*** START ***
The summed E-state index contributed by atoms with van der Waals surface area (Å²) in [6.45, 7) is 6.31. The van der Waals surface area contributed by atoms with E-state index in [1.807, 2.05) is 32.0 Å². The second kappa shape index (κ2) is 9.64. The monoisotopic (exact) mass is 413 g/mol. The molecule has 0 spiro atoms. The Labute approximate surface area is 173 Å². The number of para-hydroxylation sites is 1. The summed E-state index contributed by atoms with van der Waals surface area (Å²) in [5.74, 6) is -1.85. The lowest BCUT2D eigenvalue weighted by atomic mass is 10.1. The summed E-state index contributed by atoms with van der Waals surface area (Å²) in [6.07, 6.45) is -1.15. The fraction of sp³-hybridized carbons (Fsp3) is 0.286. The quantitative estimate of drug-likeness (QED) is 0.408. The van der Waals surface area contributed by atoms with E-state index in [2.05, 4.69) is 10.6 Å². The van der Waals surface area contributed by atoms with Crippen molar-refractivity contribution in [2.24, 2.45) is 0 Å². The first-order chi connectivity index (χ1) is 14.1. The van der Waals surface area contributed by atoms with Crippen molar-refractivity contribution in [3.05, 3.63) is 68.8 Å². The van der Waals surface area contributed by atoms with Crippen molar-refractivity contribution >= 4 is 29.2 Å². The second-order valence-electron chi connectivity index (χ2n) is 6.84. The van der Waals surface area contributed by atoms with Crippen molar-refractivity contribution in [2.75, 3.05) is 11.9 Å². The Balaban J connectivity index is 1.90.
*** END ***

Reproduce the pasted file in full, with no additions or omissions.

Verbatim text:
The summed E-state index contributed by atoms with van der Waals surface area (Å²) in [6.45, 7) is 6.31. The van der Waals surface area contributed by atoms with E-state index in [1.807, 2.05) is 32.0 Å². The second kappa shape index (κ2) is 9.64. The monoisotopic (exact) mass is 413 g/mol. The molecule has 0 spiro atoms. The Labute approximate surface area is 173 Å². The number of para-hydroxylation sites is 1. The summed E-state index contributed by atoms with van der Waals surface area (Å²) in [5.74, 6) is -1.85. The lowest BCUT2D eigenvalue weighted by atomic mass is 10.1. The summed E-state index contributed by atoms with van der Waals surface area (Å²) in [6.07, 6.45) is -1.15. The fraction of sp³-hybridized carbons (Fsp3) is 0.286. The quantitative estimate of drug-likeness (QED) is 0.408. The van der Waals surface area contributed by atoms with E-state index in [2.05, 4.69) is 10.6 Å². The van der Waals surface area contributed by atoms with Crippen molar-refractivity contribution in [2.24, 2.45) is 0 Å². The first-order chi connectivity index (χ1) is 14.1. The van der Waals surface area contributed by atoms with Crippen molar-refractivity contribution in [3.05, 3.63) is 68.8 Å². The van der Waals surface area contributed by atoms with Crippen molar-refractivity contribution >= 4 is 29.2 Å². The second-order valence-electron chi connectivity index (χ2n) is 6.84. The van der Waals surface area contributed by atoms with Crippen molar-refractivity contribution in [2.75, 3.05) is 11.9 Å². The Balaban J connectivity index is 1.90.